Lab coats: We will use washable and reusable lab coats.
The goal in May will be to catch aerosol/ splatter up to 95-100% or even avoiding creating aerosol by doing hand scaling and minimizing cavitron as much as possible. Despite our plan, please wear lab coats to cover your arms and neck.
For non-aerosol procedures: Wear a surgical mask
Please wear a surgical mask all day long.
After Dental Care Is Provided In Between Patients
How to clean correctly: Please develop these habits for years to come, not just during the pandemic
For more steps and details on how to clean the room, to prevent cross-contamination and etc, refer to the full training module on Infection Control and Universal Precautions measures and our “new normal” for the years to come (coming soon.)
Please note: Do place items to sterilize on a tray and leave for 3 min all cords, primer, etch, adhesive, and anything that needs to be sterilized. Avoid just wiping, you have to disinfect all items for 3 minutes.
Post-operative Instructions for Patients
In light of the controversy regarding whether ibuprofen should be used for patients with a COVID-19 infection, it is recommended to use ibuprofen as normally indicated when managing any type of dental pain. For example, for the management of pulpal- and periapical-related dental pain and intraoral swelling in immunocompetent adults, it is recommended that NSAIDs in combination with acetaminophen (i.e. 400-600 milligrams ibuprofen plus 1,000 mg acetaminophen) can still be used.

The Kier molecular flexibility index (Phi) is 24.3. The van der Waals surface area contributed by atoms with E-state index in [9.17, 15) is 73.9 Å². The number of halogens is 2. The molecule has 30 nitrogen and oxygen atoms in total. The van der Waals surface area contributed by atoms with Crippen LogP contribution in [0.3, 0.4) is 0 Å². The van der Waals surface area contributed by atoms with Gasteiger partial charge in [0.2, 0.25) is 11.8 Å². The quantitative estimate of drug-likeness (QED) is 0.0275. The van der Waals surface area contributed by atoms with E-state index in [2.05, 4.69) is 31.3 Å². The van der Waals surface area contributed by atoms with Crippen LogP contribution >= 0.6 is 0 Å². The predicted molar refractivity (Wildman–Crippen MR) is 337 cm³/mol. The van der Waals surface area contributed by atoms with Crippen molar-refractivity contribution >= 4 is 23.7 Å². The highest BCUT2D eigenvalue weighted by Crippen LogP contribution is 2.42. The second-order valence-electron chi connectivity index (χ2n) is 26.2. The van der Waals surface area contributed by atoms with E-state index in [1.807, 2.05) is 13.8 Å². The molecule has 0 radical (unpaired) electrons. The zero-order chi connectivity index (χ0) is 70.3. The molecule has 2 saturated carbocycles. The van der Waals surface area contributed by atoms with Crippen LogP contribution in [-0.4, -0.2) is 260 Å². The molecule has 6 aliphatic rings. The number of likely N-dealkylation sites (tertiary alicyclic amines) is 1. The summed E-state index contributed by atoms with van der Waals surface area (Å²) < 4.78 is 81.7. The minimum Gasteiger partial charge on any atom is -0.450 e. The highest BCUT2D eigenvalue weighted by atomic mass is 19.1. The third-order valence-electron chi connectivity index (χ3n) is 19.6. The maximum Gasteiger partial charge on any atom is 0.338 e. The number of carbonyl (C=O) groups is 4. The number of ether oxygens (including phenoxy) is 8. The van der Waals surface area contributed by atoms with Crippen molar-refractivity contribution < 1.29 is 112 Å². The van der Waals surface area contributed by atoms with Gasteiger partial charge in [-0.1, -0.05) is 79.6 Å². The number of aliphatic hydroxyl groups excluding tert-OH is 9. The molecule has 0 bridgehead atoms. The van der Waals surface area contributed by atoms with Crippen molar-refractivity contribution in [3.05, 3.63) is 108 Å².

Going Home After Work
- Office attire should not be worn outside the office.
- Remove your lab coats along with your uniform, place them in a bag to take home to wash. Shoes can also be removed and put in plastic bags.
Additional Notes and Answers to your CAQs:
Why to use consents for patients upon arrival instead of emailing them?
This form asks specific screening questions, and it provides two purposes:
This is a health questionnaire and consent to treatment at the same time. We have not had luck getting them back before their emergency care appointments. It is easier to have them ready for patients when they arrive at the office.